Epistemic logic begins with the recognition that our everyday talk about knowing and believing has some systematic features that we can track and re‡ect upon. Epistemic logicians have studied and extended these glints of systematic structure in fascinating and important ways since the early 1960s. However, for one reason or another, mainstream epistemologists have shown little interest. It is striking to contrast the marginal role of epistemic logic in contemporary epistemology with the centrality of modal logic for metaphysicians. This article (...) is intended to help in correcting this oversight by presenting some important developments in epistemic logic and suggesting ways to understand their applicability to traditional epistemological problems. Obviously, by itself, tweaking the formal apparatus of epistemic logic does not solve traditional epistemological problems. Epistemic logic can help us to navigate through problems in a systematic fashion by unpacking the logic of the problematic concepts, it can also lead us to recognize problems that we had not anticipated. This is basically analogous to the role that modal logic has played in contemporary metaphysics. (shrink)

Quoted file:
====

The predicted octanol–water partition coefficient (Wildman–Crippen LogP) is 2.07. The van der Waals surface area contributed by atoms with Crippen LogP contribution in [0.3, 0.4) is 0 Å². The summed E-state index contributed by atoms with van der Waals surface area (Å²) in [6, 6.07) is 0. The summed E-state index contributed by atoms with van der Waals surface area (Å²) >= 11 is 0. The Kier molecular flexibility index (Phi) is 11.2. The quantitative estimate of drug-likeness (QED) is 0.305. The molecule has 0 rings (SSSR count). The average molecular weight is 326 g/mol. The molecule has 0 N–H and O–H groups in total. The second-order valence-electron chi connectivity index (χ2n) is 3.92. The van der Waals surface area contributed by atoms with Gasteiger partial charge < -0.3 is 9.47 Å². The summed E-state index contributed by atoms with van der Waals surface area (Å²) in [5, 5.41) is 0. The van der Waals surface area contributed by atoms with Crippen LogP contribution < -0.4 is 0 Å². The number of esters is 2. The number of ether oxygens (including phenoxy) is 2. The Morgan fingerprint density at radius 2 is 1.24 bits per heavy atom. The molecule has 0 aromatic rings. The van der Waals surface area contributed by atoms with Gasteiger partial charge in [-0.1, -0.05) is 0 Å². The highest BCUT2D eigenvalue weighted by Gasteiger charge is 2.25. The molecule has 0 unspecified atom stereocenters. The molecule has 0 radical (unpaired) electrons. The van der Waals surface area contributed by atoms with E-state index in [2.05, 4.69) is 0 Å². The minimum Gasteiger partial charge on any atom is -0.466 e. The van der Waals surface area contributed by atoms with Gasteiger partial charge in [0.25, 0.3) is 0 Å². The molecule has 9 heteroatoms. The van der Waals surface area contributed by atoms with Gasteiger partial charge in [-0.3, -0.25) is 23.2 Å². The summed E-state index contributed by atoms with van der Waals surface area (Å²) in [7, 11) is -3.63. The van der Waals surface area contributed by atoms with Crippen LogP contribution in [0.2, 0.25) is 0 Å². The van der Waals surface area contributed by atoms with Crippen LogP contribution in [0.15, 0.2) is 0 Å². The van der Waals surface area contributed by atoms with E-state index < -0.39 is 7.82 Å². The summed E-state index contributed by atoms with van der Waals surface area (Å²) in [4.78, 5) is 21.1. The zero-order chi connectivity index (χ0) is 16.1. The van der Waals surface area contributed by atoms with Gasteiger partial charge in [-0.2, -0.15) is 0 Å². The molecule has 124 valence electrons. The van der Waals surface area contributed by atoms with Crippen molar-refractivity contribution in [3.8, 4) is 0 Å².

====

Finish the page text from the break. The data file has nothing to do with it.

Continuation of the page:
Epistemic logic begins with the recognition that our everyday talk about knowing and believing has some systematic features that we can track and reflect upon. Epistemic logicians have studied and extended these glints of systematic structure in fascinating and important ways since the early 1960s. However, for one reason or another, mainstream epistemologists have shown little interest. It is striking to contrast the marginal role of epistemic logic in contemporary epistemology with the centrality of modal logic for metaphysicians. This article (...) is intended to help in correcting this oversight by presenting some important developments in epistemic logic and suggesting ways to understand their applicability to traditional epistemological problems. Obviously, by itself, tweaking the formal apparatus of epistemic logic does not solve traditional epistemological problems. Epistemic logic can help us to navigate through problems in a systematic fashion by unpacking the logic of the problematic concepts, it can also lead us to recognize problems that we had not anticipated. This is basically analogous to the role that modal logic has played in contemporary metaphysics. (shrink)